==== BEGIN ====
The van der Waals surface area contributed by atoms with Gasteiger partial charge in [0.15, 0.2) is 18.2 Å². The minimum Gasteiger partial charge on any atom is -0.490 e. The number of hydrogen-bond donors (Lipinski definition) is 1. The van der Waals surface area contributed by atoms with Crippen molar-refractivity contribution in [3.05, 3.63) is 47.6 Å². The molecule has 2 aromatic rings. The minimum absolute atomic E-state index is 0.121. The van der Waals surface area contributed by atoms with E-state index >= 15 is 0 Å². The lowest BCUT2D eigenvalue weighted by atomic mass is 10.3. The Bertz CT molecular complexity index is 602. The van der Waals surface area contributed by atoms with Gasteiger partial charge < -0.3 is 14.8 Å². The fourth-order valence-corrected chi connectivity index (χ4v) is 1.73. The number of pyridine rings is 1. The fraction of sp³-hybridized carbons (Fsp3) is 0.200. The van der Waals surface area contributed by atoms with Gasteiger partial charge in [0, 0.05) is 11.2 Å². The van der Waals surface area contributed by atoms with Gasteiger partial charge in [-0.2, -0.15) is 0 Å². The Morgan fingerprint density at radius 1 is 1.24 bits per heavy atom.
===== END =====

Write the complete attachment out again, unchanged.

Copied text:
The van der Waals surface area contributed by atoms with Gasteiger partial charge in [0.15, 0.2) is 18.2 Å². The minimum Gasteiger partial charge on any atom is -0.490 e. The number of hydrogen-bond donors (Lipinski definition) is 1. The van der Waals surface area contributed by atoms with Crippen molar-refractivity contribution in [3.05, 3.63) is 47.6 Å². The molecule has 2 aromatic rings. The minimum absolute atomic E-state index is 0.121. The van der Waals surface area contributed by atoms with E-state index >= 15 is 0 Å². The lowest BCUT2D eigenvalue weighted by atomic mass is 10.3. The Bertz CT molecular complexity index is 602. The van der Waals surface area contributed by atoms with Gasteiger partial charge < -0.3 is 14.8 Å². The fourth-order valence-corrected chi connectivity index (χ4v) is 1.73. The number of pyridine rings is 1. The fraction of sp³-hybridized carbons (Fsp3) is 0.200. The van der Waals surface area contributed by atoms with Gasteiger partial charge in [0, 0.05) is 11.2 Å². The van der Waals surface area contributed by atoms with Gasteiger partial charge in [-0.2, -0.15) is 0 Å². The Morgan fingerprint density at radius 1 is 1.24 bits per heavy atom.